Proofreading Service - Pain in the English
Proofreading Service - Pain in the EnglishProofreading Service - Pain in the English

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Member Since

April 10, 2003

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Latest Comments


  • April 10, 2003, 3:13pm

Simply put, "It has value" is qualitative, as in "valuable".

"It has a value" is NOT quantitative, it's simpler than that: "It has a value" can only be interpreted as "It has a number [associated with it]".


  • April 10, 2003, 2:55pm

When saying "I have a..." you are referring to something you are in posession of, whether tangible (I have a shirt) or intangible (I have an idea) that can exist in singular or plural form (shirts, ideas). Then the "a" refers to "one".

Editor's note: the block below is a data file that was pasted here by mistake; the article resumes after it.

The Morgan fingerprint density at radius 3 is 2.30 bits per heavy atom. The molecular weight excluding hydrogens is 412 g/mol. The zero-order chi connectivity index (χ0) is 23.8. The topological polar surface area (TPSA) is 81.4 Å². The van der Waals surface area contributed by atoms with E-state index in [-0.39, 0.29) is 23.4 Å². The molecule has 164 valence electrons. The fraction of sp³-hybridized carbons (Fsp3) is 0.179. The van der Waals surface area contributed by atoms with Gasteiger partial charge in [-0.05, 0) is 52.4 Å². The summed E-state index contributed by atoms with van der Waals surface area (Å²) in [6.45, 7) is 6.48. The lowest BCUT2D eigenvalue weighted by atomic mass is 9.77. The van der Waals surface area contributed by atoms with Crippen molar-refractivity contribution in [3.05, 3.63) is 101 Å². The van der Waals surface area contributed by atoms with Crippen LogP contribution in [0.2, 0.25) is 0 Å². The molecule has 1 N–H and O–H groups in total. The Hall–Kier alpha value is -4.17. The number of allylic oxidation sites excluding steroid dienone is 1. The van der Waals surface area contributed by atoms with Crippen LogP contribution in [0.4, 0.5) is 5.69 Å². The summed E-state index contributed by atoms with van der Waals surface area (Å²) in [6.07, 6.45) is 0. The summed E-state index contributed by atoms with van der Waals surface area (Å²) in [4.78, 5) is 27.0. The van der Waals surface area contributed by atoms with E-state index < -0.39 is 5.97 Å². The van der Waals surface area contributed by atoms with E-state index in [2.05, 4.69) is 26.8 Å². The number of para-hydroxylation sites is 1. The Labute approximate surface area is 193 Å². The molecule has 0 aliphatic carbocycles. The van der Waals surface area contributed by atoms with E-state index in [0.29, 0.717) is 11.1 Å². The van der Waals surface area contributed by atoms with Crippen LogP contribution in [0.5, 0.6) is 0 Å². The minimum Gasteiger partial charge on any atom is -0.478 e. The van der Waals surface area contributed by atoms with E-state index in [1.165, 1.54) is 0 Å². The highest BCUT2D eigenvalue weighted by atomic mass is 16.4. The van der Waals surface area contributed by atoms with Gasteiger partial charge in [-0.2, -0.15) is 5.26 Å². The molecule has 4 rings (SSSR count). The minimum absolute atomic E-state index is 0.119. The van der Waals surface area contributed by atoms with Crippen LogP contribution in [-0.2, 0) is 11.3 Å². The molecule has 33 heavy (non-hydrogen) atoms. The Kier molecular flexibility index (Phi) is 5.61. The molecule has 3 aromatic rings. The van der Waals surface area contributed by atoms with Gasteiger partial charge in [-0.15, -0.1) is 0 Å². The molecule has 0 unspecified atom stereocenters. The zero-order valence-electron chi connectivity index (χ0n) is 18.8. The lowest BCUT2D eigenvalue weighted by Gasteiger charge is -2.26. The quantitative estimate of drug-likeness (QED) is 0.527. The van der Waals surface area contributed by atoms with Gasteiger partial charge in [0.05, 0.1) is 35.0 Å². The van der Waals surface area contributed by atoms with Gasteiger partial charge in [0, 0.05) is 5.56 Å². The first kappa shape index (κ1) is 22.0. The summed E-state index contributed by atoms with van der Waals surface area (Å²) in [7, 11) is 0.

In this context, the word control is a concept (i.e.: the ability to control) rather than the noun "control" (e.g.: the mechanical device that controls). As such, you simply say "I have full control".

A Few Too Few

  • April 10, 2003, 2:44pm

Why focus on people? Maybe inanimate objects might offer some fresh perspective.

"A few tables were placed in the banquet hall, but few of the guests dared sit at them."

I would tend to say that "a few" refers to "a small number of"... while "few" means "less than expected".

In and of itself

  • April 10, 2003, 2:18pm

Perhaps it means that it isn't evil, whether observed from within or without. I see an internal vs. external reference in "in and of".

Fried Chicken

  • April 10, 2003, 2:15pm

I think it's more simple than all of these explanations.

While it's in original animal form (whether dead, live, boiled, fried, hanging in the window of a chinese barbecue shop or otherwise) it is pluralized. (Look mom, I've got 2 boiled chickens!)

When referring to the meat, it's simply chicken.